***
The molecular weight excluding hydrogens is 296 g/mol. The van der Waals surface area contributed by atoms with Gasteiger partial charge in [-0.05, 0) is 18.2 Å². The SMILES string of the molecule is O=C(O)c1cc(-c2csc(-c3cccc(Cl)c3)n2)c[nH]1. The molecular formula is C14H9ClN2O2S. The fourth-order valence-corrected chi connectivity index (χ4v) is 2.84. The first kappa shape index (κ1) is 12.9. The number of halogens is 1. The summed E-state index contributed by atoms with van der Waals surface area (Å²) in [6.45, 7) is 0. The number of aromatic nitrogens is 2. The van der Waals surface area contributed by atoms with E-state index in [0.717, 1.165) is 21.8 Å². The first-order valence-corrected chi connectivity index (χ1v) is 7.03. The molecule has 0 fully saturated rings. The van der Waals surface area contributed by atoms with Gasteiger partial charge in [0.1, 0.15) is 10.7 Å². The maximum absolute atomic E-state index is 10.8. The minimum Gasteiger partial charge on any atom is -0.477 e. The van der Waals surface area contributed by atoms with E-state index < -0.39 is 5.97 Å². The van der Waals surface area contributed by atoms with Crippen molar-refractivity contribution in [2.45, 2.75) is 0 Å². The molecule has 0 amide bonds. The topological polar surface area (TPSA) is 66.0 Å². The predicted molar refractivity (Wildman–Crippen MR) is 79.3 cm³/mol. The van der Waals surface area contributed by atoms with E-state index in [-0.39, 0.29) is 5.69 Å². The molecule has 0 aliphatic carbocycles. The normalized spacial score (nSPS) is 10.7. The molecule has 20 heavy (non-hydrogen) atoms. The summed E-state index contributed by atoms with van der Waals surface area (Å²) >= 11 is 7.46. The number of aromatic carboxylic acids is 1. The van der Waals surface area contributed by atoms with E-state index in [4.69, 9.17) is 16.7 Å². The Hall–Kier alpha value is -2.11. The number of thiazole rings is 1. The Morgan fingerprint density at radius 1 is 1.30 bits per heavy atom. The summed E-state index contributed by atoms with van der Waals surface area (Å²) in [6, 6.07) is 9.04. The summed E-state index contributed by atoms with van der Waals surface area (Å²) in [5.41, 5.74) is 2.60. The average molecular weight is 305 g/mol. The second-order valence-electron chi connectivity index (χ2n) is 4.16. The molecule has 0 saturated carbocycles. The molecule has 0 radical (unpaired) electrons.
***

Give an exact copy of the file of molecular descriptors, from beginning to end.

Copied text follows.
The molecular weight excluding hydrogens is 296 g/mol. The van der Waals surface area contributed by atoms with Gasteiger partial charge in [-0.05, 0) is 18.2 Å². The SMILES string of the molecule is O=C(O)c1cc(-c2csc(-c3cccc(Cl)c3)n2)c[nH]1. The molecular formula is C14H9ClN2O2S. The fourth-order valence-corrected chi connectivity index (χ4v) is 2.84. The first kappa shape index (κ1) is 12.9. The number of halogens is 1. The summed E-state index contributed by atoms with van der Waals surface area (Å²) in [6.45, 7) is 0. The number of aromatic nitrogens is 2. The van der Waals surface area contributed by atoms with E-state index in [0.717, 1.165) is 21.8 Å². The first-order valence-corrected chi connectivity index (χ1v) is 7.03. The molecule has 0 fully saturated rings. The van der Waals surface area contributed by atoms with Gasteiger partial charge in [0.1, 0.15) is 10.7 Å². The maximum absolute atomic E-state index is 10.8. The minimum Gasteiger partial charge on any atom is -0.477 e. The van der Waals surface area contributed by atoms with E-state index < -0.39 is 5.97 Å². The van der Waals surface area contributed by atoms with Crippen molar-refractivity contribution in [2.45, 2.75) is 0 Å². The molecule has 0 amide bonds. The topological polar surface area (TPSA) is 66.0 Å². The predicted molar refractivity (Wildman–Crippen MR) is 79.3 cm³/mol. The van der Waals surface area contributed by atoms with E-state index in [-0.39, 0.29) is 5.69 Å². The molecule has 0 aliphatic carbocycles. The normalized spacial score (nSPS) is 10.7. The molecule has 20 heavy (non-hydrogen) atoms. The summed E-state index contributed by atoms with van der Waals surface area (Å²) >= 11 is 7.46. The number of aromatic carboxylic acids is 1. The van der Waals surface area contributed by atoms with E-state index in [4.69, 9.17) is 16.7 Å². The Hall–Kier alpha value is -2.11. The number of thiazole rings is 1. The Morgan fingerprint density at radius 1 is 1.30 bits per heavy atom. The summed E-state index contributed by atoms with van der Waals surface area (Å²) in [6, 6.07) is 9.04. The summed E-state index contributed by atoms with van der Waals surface area (Å²) in [5.41, 5.74) is 2.60. The average molecular weight is 305 g/mol. The second-order valence-electron chi connectivity index (χ2n) is 4.16. The molecule has 0 saturated carbocycles. The molecule has 0 radical (unpaired) electrons.